Migraines and Stroke Risk in Men

A new study shows chronic headache is a predictor of stroke in men. Interestingly, the study did not find a connection between headaches and stroke risk in women.

There have been many studies linking migraines and the risk of stroke. Most studies link the risk of stroke and migraines among premenopausal women. Doctors from the National Public Health Institute in Helsinki, Finland, conducted a study to determine the connection between migraines and stroke risk.

The study included 35,056 Finnish men and women between ages 25 and 64. The men and women were part of a cardiovascular risk survey that was conducted in 1972, 1977, 1982 and 1987. The participants were asked about headaches, smoking, diabetes, blood pressure, weight, height, cholesterol level, and oral contraceptive use. During the study, 2,167 of the participants suffered a stroke.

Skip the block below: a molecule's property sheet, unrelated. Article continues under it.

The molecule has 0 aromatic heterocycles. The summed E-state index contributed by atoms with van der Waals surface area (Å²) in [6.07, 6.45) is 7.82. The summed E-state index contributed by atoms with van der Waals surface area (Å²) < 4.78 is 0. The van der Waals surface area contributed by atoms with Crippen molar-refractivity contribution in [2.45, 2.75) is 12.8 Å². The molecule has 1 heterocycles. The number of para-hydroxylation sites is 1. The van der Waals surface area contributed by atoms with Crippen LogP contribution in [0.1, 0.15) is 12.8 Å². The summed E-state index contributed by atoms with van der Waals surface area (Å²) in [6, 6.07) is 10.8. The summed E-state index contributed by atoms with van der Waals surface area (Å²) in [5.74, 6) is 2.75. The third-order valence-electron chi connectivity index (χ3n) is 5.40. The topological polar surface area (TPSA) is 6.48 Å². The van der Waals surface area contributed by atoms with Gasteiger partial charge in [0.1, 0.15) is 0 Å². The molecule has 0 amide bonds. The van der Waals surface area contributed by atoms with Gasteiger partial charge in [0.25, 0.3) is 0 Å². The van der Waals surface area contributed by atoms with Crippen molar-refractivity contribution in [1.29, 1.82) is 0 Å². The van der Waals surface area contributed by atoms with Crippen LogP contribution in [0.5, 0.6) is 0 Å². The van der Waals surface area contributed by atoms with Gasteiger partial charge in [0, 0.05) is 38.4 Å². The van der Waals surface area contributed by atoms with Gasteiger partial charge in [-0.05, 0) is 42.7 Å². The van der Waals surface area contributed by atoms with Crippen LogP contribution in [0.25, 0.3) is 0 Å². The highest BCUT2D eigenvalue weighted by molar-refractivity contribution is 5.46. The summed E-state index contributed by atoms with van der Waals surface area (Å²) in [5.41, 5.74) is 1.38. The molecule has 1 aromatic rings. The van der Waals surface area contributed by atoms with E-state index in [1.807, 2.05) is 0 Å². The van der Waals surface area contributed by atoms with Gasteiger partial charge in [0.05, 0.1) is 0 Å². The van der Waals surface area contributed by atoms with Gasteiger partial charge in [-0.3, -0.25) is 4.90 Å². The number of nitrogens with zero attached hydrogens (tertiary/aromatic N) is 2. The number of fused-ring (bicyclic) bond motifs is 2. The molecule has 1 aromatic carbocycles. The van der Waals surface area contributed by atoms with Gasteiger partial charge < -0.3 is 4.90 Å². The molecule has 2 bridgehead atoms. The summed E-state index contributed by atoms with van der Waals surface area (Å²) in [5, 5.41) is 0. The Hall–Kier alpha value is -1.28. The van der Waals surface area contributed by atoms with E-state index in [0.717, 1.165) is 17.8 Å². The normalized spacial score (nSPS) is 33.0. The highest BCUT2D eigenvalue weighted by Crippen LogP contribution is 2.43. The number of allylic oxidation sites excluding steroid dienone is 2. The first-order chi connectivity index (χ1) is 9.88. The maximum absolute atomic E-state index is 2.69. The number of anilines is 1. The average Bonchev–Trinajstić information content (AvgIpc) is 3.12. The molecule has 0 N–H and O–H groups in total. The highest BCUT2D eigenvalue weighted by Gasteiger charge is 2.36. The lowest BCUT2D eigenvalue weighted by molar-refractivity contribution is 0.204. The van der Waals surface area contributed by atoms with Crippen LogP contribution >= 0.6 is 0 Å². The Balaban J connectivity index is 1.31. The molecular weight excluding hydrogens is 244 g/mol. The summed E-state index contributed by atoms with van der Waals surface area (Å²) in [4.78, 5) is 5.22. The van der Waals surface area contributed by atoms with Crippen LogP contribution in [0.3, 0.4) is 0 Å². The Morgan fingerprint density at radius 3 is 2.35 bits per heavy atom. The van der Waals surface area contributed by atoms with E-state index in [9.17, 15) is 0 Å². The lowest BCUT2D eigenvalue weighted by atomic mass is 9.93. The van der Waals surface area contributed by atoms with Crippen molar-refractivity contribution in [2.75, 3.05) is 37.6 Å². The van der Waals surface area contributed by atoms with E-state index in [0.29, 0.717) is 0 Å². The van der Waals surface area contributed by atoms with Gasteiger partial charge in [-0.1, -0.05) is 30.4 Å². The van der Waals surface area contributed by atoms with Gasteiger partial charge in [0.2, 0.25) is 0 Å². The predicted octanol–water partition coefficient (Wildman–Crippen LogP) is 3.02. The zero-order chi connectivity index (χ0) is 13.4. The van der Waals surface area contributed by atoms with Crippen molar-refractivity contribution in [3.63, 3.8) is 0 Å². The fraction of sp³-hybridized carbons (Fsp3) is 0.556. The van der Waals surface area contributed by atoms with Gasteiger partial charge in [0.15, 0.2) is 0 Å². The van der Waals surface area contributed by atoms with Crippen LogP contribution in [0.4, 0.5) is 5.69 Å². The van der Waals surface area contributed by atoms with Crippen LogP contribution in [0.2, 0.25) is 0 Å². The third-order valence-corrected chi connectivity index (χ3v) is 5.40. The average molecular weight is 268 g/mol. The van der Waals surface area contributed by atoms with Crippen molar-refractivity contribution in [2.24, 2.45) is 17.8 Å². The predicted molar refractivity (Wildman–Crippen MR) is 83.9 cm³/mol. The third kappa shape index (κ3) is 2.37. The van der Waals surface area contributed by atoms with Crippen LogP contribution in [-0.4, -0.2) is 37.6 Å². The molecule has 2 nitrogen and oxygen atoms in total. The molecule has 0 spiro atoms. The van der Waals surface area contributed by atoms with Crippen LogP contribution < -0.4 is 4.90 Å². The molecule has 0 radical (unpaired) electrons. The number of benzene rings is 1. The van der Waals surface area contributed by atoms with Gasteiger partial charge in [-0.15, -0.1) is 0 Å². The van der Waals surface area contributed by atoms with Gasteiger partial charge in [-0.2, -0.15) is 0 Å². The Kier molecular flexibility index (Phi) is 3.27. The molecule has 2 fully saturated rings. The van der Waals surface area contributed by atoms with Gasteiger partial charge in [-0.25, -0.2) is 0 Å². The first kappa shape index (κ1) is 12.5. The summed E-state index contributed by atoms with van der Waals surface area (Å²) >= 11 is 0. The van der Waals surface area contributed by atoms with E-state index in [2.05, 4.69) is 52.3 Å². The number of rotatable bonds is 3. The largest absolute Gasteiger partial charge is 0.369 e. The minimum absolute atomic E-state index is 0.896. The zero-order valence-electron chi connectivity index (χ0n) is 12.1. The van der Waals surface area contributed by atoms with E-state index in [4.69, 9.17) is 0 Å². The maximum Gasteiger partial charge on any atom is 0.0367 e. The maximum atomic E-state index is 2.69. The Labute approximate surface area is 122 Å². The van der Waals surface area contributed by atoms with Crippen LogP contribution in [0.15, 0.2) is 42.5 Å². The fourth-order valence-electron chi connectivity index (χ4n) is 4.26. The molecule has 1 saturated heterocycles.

Researchers say women in the study reported having headaches twice as often as men. When investigators compared who had headaches and a stroke, they found there was an association with men, but not with women in the study. The association was stronger in the first year of follow-up and decreased as years passed among men. With the women, there was an association between headache and stroke risk but it was not statistically significant.

Authors of the study conclude chronic headache is an independent predictor of stroke among men. Since the association was stronger during a short follow-up, researchers say migraines could be a marker of the process that leads to an acute stroke.

SOURCE: Archives of Internal Medicine, 2003;163:1058-1062

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